►TikTok school hacks: These back-to-school TikTok hacks will help with lunch, dorm organization, and more

►Free university: Target Joins Walmart to Pay College For Employees; free books also included

Online shopping will continue to be popular for school shopping

RetailMeNot found in its survey that 52% of respondents said they’ll be back to school this year, while the rest plan to shop online, although this could shift with concerns about the Delta option.

Jaggi, whose company is the largest outside retail property manager in the country, said consumers were back in stores this spring. He said that pedestrian traffic in stores nationwide is about 7 to 8% below pre-pandemic levels and in some parts of the country is “essentially back” before the pandemic.

“They realized that physical shopping is part of the shopping experience, not buying.”

He believes that roadside pickup, which became increasingly popular during the pandemic, will continue to be an attractive option for parents.

Shopping list: computer or clothes?

Despite so many families buying new computers in the past year, technology purchases are expected to be strong again in 2021.

Back to school shoppers plan to spend more in each category, according to the Retail Association survey, but electronics and clothing saw the largest increase this year compared to 2020, with an average of $ 21 more for electronics from $ 19 more for clothing.

“When it comes to going back to school, parents are likely struggling with a larger than average shopping list of catch-up purchases,” RetailMeNot’s McGrath told USA TODAY. “Any families who leave pajamas, socks, and random office supplies to Slide during distance learning are likely to need to buy stylish clothes that fit, shoes, new notebooks, new folders, and backpacks.”

Pitney Bowes noted that electronics are just as popular as school supplies, and Gen Z or Millennial parents will spend 10% more on electronics than in 2019. The tech company said it asked parents about their spending plans compared to 2019 when face-to-face learning is in The standard was considered.

However, the ongoing shortage of semiconductor chips is expected to lead to delays in electronics procurement.

“Check the estimated shipping date before clicking“ Buy ”. It is possible that you will have to settle for an older laptop during the semester while you wait for the new laptop to arrive, ”said McGrath.

► Saving money is difficult: How Ibotta makes it easier to get discounts and make money on groceries, travel, and more

►Mask guidelines: Walmart, Target, Lowe, Kohl, Publix update mask guidelines for employees; encourage customers to wear masks

Changing rooms are allowed to be open this year

If you go to the store with your kids, they can try on clothes in more stores than last year.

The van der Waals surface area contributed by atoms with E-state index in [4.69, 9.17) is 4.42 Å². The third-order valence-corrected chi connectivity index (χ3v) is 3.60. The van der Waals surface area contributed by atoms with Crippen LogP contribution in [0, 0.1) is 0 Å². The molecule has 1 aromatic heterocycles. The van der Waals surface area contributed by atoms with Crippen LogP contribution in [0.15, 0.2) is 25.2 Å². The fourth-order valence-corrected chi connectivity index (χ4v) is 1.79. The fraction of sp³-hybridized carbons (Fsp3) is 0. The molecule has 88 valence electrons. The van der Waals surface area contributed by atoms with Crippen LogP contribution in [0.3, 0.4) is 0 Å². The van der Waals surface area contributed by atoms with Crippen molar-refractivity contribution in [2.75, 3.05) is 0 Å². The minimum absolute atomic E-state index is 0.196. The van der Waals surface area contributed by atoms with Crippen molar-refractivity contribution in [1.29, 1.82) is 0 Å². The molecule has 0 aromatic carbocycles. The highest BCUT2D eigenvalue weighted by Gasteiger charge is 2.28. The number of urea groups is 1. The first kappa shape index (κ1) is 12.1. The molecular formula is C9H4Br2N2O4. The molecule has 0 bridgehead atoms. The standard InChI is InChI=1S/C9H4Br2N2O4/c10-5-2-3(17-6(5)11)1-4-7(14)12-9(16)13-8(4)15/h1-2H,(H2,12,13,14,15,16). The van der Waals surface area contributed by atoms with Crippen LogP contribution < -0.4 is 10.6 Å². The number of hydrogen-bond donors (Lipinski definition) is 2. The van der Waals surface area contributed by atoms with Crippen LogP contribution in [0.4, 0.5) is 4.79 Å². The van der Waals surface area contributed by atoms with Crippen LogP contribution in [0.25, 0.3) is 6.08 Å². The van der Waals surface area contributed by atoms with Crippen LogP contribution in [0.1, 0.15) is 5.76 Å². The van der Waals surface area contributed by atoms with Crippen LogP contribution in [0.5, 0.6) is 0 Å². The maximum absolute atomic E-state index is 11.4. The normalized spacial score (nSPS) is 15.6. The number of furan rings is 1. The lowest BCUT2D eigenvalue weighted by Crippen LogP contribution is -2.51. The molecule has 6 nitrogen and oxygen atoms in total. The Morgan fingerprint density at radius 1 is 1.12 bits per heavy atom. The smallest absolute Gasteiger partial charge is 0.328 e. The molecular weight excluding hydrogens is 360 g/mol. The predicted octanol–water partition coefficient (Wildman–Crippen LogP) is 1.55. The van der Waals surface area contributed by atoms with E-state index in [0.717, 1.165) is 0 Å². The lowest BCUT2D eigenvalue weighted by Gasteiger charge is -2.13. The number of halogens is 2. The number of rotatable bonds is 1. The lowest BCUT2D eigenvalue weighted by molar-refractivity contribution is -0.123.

Last summer, many large retailers, including Target, Walmart and Kohl’s, had locker rooms closed amid the pandemic.

Target reopened all of its locker rooms through June 1, and Kohl’s reopened its rooms in May. Walmart also said in June that all of its locker rooms were open.

Returns are also accepted in stores across the country, so keep in mind that Kohl accepts most Amazon returns.

Masks, hand sanitizers also make the school supplies list

The Centers for Disease Control and Prevention requires students, staff, and teachers to wear masks in schools to protect children who are ineligible for vaccines, although many schools, especially in southern and Republican-run states, do not have a mask have requirements as thousands of unvaccinated children return to classrooms.

According to a recent survey by OnePoll for Contigo, the water bottle brand, 44% of parents have a longer back to school list than in previous years due to the pandemic. Hand sanitizer and masks for the top lists with 67% tied.

►No school mask rules in Florida: Governor DeSantis says he will “stand in the way” of President Biden on COVID-19 restrictions.

Free school supplies from Ibotta

Ibotta, a popular cashback app and rewards platform, is offering free school supplies to millions of students while supplies last or through August 31st. (Learn more about Ibotta and its uses here.)

Back to School Free for All items include a five-star, three-topic notebook, 12-pack Ticonderoga pencils, a box of Kleenex tissues, and the ingredients for peanut butter and jelly sandwiches.

The discount items, which have a combined value of up to US $ 20, can be purchased in-store and online at Walmart and online at Target, Instacart, HEB or Shipt.

However, depending on where you shop, the items may not be 100% free after the discounts and can cost pennies each. Ibotta bases the discount on the manufacturer’s recommended retail price, which can vary.

►What is on your school supplies list? 15 Essential School Supplies Your Kids Need By Class

► Save better, spend better: Money tips and advice delivered to your inbox. Login here

Featuring: Erin Richards and Ken Alltucker, USA TODAY.

Follow USA TODAY reporter Kelly Tyko on Twitter: @KellyTyko. Visit our Shopping Ninjas Facebook group for shopping news, tips and deals.

This article originally appeared on USA TODAY: Back to School Shopping Is Different Amid COVID with Delivery Bottlenecks